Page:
A collaboration of physicists and a mathematician has made a significant step toward unifying general relativity and quantum mechanics by explaining how spacetime emerges from quantum entanglement in a more fundamental theory. 

 

Physicists and mathematicians have long sought a Theory of Everything (ToE) that unifies general relativity and quantum mechanics. General relativity explains gravity and large-scale phenomena such as the dynamics of stars and galaxies in the universe, while quantum mechanics explains microscopic phenomena from the subatomic to molecular scales.

 

 

Sourced through Scoop.it from: www.sciencedaily.com

“La Fête du Slip”:http://www.lafeteduslip.ch/2016/en/home/ is an annual event in Switzerland that aims to convey a “positive and celebratory approach to sexualities,” and through a series of creative events it addresses ideas surrounding gender, body image and sex. While the festival is an important event, which covers many issues, there’s a tongue-in-cheek flavour to the whole programme. As such, Berlin-based studio Dual Room has adopted a similar mischievous approach for the identity that’s been inspired by the glory hole – a universal cavern, devoid of judgement.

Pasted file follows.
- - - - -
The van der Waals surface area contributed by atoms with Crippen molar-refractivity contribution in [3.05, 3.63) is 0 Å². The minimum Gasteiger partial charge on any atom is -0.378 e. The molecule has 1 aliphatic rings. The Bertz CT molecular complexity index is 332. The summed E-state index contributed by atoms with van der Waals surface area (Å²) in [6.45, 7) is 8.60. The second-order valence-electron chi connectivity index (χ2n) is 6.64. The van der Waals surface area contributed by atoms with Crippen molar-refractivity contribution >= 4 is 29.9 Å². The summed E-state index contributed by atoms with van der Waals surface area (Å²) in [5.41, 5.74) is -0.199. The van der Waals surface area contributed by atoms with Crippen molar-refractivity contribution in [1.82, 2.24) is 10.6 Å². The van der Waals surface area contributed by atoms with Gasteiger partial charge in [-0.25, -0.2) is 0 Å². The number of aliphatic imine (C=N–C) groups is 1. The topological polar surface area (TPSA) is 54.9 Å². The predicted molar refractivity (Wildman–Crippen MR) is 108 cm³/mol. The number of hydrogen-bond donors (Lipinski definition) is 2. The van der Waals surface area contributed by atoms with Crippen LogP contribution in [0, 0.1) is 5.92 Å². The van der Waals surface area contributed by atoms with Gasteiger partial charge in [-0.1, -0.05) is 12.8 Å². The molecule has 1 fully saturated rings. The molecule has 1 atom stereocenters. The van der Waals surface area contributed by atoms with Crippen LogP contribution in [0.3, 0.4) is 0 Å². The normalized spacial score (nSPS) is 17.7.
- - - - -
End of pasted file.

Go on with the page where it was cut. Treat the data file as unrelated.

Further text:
Sourced through Scoop.it from: www.itsnicethat.com

1. SEO is dead

2. SEO is about adding the right keywords

3. SEO is about ranking #1 on SERPs

4. The more webpages you have, the better the ranking

5. Image optimisation is not necessary

6. Mobile optimisation is overrated

7. SEO is not working for me

8. Link building is dead

9. Social media does not affect SEO

10. Local SEO is not for everyone

11. Don’t worry about SEO just create good content

Sourced through Scoop.it from: searchenginewatch.com

Researchers have uncovered deep connections among different types of random objects, illuminating hidden geometric structures.

 

Standard geometric objects can be described by simple rules — every straight line, for example, is just y = ax + b — and they stand in neat relation to each other: Connect two points to make a line, connect four line segments to make a square, connect six squares to make a cube.

 

These are not the kinds of objects that concern Scott Sheffield. Sheffield, a professor of mathematics at the Massachusetts Institute of Technology, studies shapes that are constructed by random processes. No two of them are ever exactly alike.

 

Consider the most familiar random shape, the random walk, which shows up everywhere from the movement of financial asset prices to the path of particles in quantum physics. These walks are described as random because no knowledge of the path up to a given point can allow you to predict where it will go next.

Sourced through Scoop.it from: www.wired.com